Apple Inc. (NASDAQ:AAPL) made a very loud announcement about its plans for cash repatriation earlier this week, which included a bold statement that 20,000 jobs will be created. The iPhone maker was essentially tapping into all the noise being made by major U.S. banks, which all took massive charges against their fourth-quarter results in connection to the 2018 tax reform bill. While the announcement was quite loud, many analysts are pointing out that it didn’t include anything that’s of particular interest to investors. Because of the glaring hole, some are filling it with their own commentary, such as suggestions for Apple acquisitions.
Apple jobs announcement just a PR stunt aimed at consumers?
With a few exceptions, analysts are generally pointing out that much of what the company announced was probably going to happen with or without the tax reform and cash repatriation. As a result, we might consider that the Apple jobs announcement was essentially a PR stunt aimed at consumers and not investors. Perhaps the company is trying to make consumers feel better about its products, potentially spurring more sales following what some analysts are warning might have been a weak holiday quarter.
Nomura Instinet analyst Jeffrey Kvaal said in his note on the Apple jobs announcement that even though the company said it was announcing plans for the cash it will repatriate thanks to the tax reform bill, we didn’t actually learn anything. He noted that, based on the $38 billion tax bill that’s expected, it sounds like the iPhone maker plans to repatriate most of the $252 billion in cash it holds overseas, but it never said how much. Apple also didn’t say what it plans to do with its repatriated cash.
Here’s what Apple said it was announcing
Apple did estimate its direct contribution to the U.S. economy at about $70 billion over the next five years, but Kvaal said the company already spends about that much. He estimates the company’s spending with U.S.-based suppliers at about $55 billion per year and its domestic capital expenditures budget at about $6 billion per year, which he says is about what it spends already.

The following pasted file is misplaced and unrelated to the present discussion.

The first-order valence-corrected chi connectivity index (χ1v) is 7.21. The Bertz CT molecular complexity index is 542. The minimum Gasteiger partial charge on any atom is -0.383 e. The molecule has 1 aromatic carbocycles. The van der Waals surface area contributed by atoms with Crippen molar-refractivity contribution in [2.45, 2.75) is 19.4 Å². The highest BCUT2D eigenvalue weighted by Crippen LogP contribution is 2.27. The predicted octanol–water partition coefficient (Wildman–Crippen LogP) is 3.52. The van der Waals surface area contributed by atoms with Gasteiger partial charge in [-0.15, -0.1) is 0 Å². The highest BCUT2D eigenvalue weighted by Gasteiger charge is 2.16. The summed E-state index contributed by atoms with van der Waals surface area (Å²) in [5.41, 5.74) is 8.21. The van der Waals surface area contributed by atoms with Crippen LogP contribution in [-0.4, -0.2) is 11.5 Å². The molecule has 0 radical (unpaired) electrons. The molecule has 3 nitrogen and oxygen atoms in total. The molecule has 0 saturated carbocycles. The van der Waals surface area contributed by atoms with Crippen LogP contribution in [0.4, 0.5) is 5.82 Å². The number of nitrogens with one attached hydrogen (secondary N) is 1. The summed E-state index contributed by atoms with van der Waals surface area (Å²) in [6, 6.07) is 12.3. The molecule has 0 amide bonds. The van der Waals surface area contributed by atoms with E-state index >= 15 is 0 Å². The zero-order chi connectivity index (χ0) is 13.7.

As a result, he said that for all the supposed details in the Apple jobs announcement, we really have “little new insight” on what the company plans to do with all the cash it intends to repatriate. Piper Jaffray analyst Michael Olson offered similar commentary, emphasizing that most of what was in the Apple jobs announcement was probably going to happen whether or not the company repatriated cash.
Investors and analysts were particularly interested in the company’s plans for share repurchases, and RBC Capital analyst Amit Daryanani believes that most of the repatriated cash will be used for buybacks and dividends. However, Kvaal and Olson offered insight into the potential for Apple acquisitions.
Wish list for Apple acquisitions
Kvaal pointed out that about a year ago, Apple CEO Tim Cook pointed out that they’re also looking at potential acquisitions of all sizes. Because of how much cash the company will have available after repatriating its stash, media outlets have been offering up wish lists for Apple acquisitions. Those lists tend to favor exciting names such as Tesla Inc (NASDAQ:TSLA) or Netflix, Inc. (NASDAQ:NFLX), names both suggested by The Street. The media outlet said that investors should worry that Apple “will squander this opportunity to move beyond the iPhone” and advocated paying $130 billion to buy Netflix or $75 billion to buy Tesla.
However, just because Apple acquisitions could include such massive firms, it doesn’t mean that the company would buy them.
Piper’s Olson noted that although the media has been fantasizing about massive Apple acquisitions, the company tends to favor smaller deals. He said he “would not be surprised to see an increase in the company’s appetite for gobbling up smaller strategic technology businesses.”
Analyst-turned-venture-capitalist Gene Munster offered some potentially more realistic Apple acquisitions, such as virtual and augmented reality firm Magic Leap and health and fitness equipment maker Peloton. Pitchbook also suggested some smaller potential Apple acquisitions, such as chip maker MultiPhy and Valens Semiconductor.
Apple stock tipped lower in intraday trading on Friday, falling as low as $177.76.